Australia is awash with new independent breweries. Craft beer producers have grown from less than 100 in 2005 to upwards of 400 today.
On average, a new physical brewery opens almost weekly. This is surprising given the significant tax disadvantages these small players face due to unfair excises and rebates.
Craft brewers in Australia can be traced back to the 1980s. While the Australian beer market consolidated to leave two giants – CUB and Lion Nathan– entrepreneurs emerged at the industry’s fringe. These craft producers started to reintroduce and re-imagine beer styles that were no longer on the giants’ radars.
There was a brief surge of independent entrants from the mid-1980s, but that crashed in the face of the early 1990s recession. The craft beer industry then bubbled along quietly for the next decade or so until the real surge came in around 2004.
Independent producers more than doubled in number between 2004 (73) and 2009 (158), and then again by 2015 (358). Product diversity also exploded.
Various factors fuelled this growth: dissatisfaction with the blandness of industrial beer, declining loyalty to major brands (by now foreign-owned giants), and increasingly adventurous palates. Other drivers include the increased availability of small-scale equipment, the emergent community of trained and passionate brewers, and some shift in retail outlets’ willingness to stock the products these brewers created.
However, one hurdle has remained for smaller brewers – the Australian excise system.
How the beer excise works
Australia’s beer excise is the artefact of various changes over the past three decades. The rates are calculated as follows:
Australia’s excise structure has some unusual features. Firstly, we tax beer at a higher rate than most countries (it can represent as much as half of the retail price), especially higher-alcohol beers – ie those more likely to be brewed by craft producers.
Excise rates are also delineated by packaging size. The standard Australian beer keg is 50 litres. Lower excise is thus charged on draught beer from kegs (ie >48l) versus packaged product.
The back-story to why it works this way is that the hotel industry lobbied extremely effectively for this price advantage, on the basis of its greater societal and employment benefits relative to off-licence retailers. The much lower rate for low-alcohol draught beer also reflects a “responsible serving of alcohol” concession.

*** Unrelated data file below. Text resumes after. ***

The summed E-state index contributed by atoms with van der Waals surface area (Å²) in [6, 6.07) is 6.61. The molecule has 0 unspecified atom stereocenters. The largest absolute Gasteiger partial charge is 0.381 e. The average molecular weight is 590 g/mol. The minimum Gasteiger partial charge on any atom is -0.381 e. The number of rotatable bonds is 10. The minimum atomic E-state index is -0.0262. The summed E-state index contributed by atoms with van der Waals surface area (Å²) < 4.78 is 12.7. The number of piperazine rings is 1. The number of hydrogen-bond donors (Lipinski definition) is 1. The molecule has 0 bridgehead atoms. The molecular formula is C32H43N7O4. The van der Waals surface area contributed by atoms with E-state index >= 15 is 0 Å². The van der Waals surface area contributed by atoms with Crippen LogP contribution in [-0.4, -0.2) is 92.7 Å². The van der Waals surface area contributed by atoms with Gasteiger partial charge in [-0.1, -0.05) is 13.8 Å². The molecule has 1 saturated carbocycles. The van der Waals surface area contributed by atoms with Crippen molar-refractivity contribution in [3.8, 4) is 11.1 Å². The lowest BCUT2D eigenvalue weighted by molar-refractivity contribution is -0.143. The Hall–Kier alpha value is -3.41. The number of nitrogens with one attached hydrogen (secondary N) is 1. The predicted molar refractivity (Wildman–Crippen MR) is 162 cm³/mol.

Excise is payable at time of production, rather than sale. Bigger brewers pay weekly and smaller brewers (with annual revenue less than A$10 million) pay monthly.
Brewers are eligible for a rebate of $30,000 annually on the first $50,000 of excise they incur. This rebate would typically be exhausted once sales hit around $120,000.
This means beer startups still building their business have to astutely manage cashflow, accounts receivable and inventory management. These businesses have to set aside substantial funds because of this excise that could otherwise be spent on crucial equipment, perhaps at a more efficient scale.
However, the packaging size distinction is the major sticking point. This renders bottled and canned products, as well as anything repackaged from a keg (such as into a growler – a 1 or 2-litre bottle) much more costly.
Yet craft producers need these formats to reach a diverse range of retailers and customers, especially when offering more unusual styles. More significantly, the assumption by the Australian Tax Office (which administers excise) that draught beer only comes in 48+ litre kegs is increasingly anachronistic.
Most craft brewers in other countries package draught beer in smaller kegs, anywhere from 30 down to 10 litres. These appeal to smaller venues (cafés and restaurants) that turn product over much more slowly, and to bars seeking to offer a larger range of products.
The beer stays fresher in smaller kegs, and breweries can more economically provide a diverse range of products. Key innovations have been made in this size range, including single-use, non-returnable, lighter kegs.
Under the current excise scheme there is a disincentive for Australian craft brewers to embrace this technology. This also hampers considerably the scope for international success in an increasingly global niche.
Reform on the agenda
Labor MP Anthony Albanese tabled a private member’s bill in federal parliament calling for a review of excise, as it affects small brewers. Alongside the packaging discrepancy, he called for an increase in the rebate (the wine industry equivalent is currently $500,000). This bill looks to have considerable cross-floor support.
With 400+ craft producers across the country, of which 54 per cent are outside the capital cities, more and more electorates are home to at least one brewery. This increases the awareness of their plight among politicians.
Many of these firms represent an unusual source of local jobs, attract new tourists, and offer spillovers to a variety of local businesses including hospitality, agriculture, graphic design, distribution and engineering.
Canberra may, finally, be reducing some of the hurdles for small brewers with moves for excise reform.
The excise relief proposed would be a promising first step in levelling the playing field for craft producers versus the multinationals who now own Australia’s giants (ABInBev and Kirin), and the emergent rivals trying to make “crafty” brands like Coca Cola Amatil (joint venture partners with Cassella Wines in the Yenda brand).
Andre Sammartino is Associate Professor in International Business & Strategic Management at the University of Melbourne. This article was originally published on The Conversation.
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